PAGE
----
Talks to resume after Trump says shutdown could last 'years'

Posted January 07, 2019

"I call it doing what you have to do for the benefit and the safety of our country", he added.

"If he has to give up a concrete wall, replace it with a steel fence to do that so that Democrats can say, 'See? It may be better", he said.

Following the meeting, Trump doubled down on his border wall demand and said he had designated Vice President Mike Pence, Homeland Security Secretary Kirstjen Nielsen and adviser Jared Kushner to lead the weekend negotiations.

Mulvaney said that Trump would "take a concrete wall off the table" in negotiations with Democratic leaders if that would help end the shutdown. "V.P. Mike Pence and team just left the White House".

"It'll be discussed", he said on NBC.

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Trump, in his comments to reporters Sunday morning, said he and Pence did not "expect to have anything happen" at further shutdown talks between Pence and congressional leadership staff Sunday afternoon. It's been done a number of times but primarily it's been done to build facilities in Afghanistan and Iraq and in this case, I think the president would be wide open to a court challenge, saying 'where's the emergency?'" Smith told George Stephanopoulos on "This Week" on Sunday "You have to establish that in order to do this.

CNN host Jake Tapper pressed acting White House Chief of Staff Mick Mulvaney on Donald Trump's boast on Friday that he has been receiving calls from former presidents who support his wall - only to haveMulvaney simultaneously duck the question while blaming Senate Minority Leader Chuck Schumer (D-NY) for it.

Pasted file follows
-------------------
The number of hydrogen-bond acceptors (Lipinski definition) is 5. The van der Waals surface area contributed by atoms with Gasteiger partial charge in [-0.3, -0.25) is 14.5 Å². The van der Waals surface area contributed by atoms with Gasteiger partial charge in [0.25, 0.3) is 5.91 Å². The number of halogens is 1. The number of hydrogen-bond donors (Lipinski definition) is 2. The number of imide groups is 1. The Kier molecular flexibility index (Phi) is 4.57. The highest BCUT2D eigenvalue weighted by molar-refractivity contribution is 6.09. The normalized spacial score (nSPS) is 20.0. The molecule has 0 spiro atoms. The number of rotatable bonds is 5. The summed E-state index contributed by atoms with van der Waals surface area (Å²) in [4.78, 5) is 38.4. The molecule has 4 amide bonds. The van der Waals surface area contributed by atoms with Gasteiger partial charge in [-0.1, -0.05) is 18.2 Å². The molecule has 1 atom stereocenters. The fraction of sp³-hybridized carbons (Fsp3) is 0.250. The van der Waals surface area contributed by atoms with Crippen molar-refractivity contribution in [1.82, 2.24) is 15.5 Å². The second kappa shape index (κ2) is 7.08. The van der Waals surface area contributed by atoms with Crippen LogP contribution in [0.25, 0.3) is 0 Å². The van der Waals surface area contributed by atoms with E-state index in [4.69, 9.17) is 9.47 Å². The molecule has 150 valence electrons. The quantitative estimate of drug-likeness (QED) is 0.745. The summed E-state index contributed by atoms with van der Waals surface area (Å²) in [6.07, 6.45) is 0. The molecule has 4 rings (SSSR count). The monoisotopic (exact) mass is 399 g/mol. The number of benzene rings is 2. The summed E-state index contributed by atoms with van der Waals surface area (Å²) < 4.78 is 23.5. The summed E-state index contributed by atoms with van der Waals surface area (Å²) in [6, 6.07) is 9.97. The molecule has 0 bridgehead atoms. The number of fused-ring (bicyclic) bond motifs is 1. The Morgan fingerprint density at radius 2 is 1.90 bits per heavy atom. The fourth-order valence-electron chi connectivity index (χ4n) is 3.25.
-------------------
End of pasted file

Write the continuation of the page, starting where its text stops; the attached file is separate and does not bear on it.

Employees of the Transportation Security Administration are expected to work without pay during the shutdown because their jobs are considered essential.

People familiar with the session but not authorized to speak publicly described Trump as holding forth at length on a range of subjects but said he made clear he was firm in his demand for $5.6 billion in wall funding and in rejecting the Democrats' request to reopen the government.

Trump has asserted that he could relate to the plight of the hundreds of thousands of federal workers going without paychecks for the moment, though he acknowledged they would have to "make adjustments" to deal with the shutdown shortfall.

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"Everybody's playing games, but I can say this, I think that the Democrats want to make a deal", Trump said. "I don't know what he's basing this on, but he's faced so many lawsuits when he ignores the law and ignores tradition and precedent", Durbin said on CBS' "Face the Nation".

The Republicans had passed an initial funding bill including $5bn (£4bn) for the wall, when they still had a majority in the House, but they could not get the necessary 60 votes in the 100-seat Senate.

Pelosi said that she has a "generational" reaction to that language and wouldn't use it, but that she won't censor her colleagues.

House Democrats plan to pass a series of bills this week to reopen government, breaking up legislation they have already approved in a bid to get Republicans to agree to reopen certain agencies, Hoyer said on "Meet the Press".

The White House switchboard and the call-in phone line to the White House are not operating due to the government shutdown, so it is unclear what calls he is referring to, of if any such calls actually occurred. "Not the other way around", he said.

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